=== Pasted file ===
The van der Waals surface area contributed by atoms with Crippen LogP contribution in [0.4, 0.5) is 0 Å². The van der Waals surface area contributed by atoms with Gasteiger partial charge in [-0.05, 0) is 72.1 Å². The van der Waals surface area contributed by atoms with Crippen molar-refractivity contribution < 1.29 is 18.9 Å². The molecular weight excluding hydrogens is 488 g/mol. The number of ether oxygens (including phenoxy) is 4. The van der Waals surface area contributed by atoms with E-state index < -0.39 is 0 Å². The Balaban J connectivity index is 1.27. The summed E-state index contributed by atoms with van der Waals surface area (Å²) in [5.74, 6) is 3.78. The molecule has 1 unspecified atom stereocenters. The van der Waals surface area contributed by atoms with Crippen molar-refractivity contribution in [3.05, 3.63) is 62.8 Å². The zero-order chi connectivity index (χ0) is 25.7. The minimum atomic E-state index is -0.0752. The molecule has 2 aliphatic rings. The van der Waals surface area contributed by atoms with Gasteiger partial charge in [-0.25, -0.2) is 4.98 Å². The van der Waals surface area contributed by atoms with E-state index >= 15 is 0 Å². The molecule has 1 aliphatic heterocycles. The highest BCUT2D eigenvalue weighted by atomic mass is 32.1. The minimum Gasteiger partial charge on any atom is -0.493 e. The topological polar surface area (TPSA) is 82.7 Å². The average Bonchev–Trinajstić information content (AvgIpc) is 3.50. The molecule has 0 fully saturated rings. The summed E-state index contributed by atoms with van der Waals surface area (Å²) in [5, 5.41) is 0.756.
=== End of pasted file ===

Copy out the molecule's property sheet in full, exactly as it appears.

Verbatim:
The van der Waals surface area contributed by atoms with Crippen LogP contribution in [0.4, 0.5) is 0 Å². The van der Waals surface area contributed by atoms with Gasteiger partial charge in [-0.05, 0) is 72.1 Å². The van der Waals surface area contributed by atoms with Crippen molar-refractivity contribution < 1.29 is 18.9 Å². The molecular weight excluding hydrogens is 488 g/mol. The number of ether oxygens (including phenoxy) is 4. The van der Waals surface area contributed by atoms with E-state index < -0.39 is 0 Å². The Balaban J connectivity index is 1.27. The summed E-state index contributed by atoms with van der Waals surface area (Å²) in [5.74, 6) is 3.78. The molecule has 1 unspecified atom stereocenters. The van der Waals surface area contributed by atoms with Crippen molar-refractivity contribution in [3.05, 3.63) is 62.8 Å². The zero-order chi connectivity index (χ0) is 25.7. The minimum atomic E-state index is -0.0752. The molecule has 2 aliphatic rings. The van der Waals surface area contributed by atoms with Gasteiger partial charge in [-0.25, -0.2) is 4.98 Å². The van der Waals surface area contributed by atoms with E-state index >= 15 is 0 Å². The molecule has 1 aliphatic heterocycles. The highest BCUT2D eigenvalue weighted by atomic mass is 32.1. The minimum Gasteiger partial charge on any atom is -0.493 e. The topological polar surface area (TPSA) is 82.7 Å². The average Bonchev–Trinajstić information content (AvgIpc) is 3.50. The molecule has 0 fully saturated rings. The summed E-state index contributed by atoms with van der Waals surface area (Å²) in [5, 5.41) is 0.756.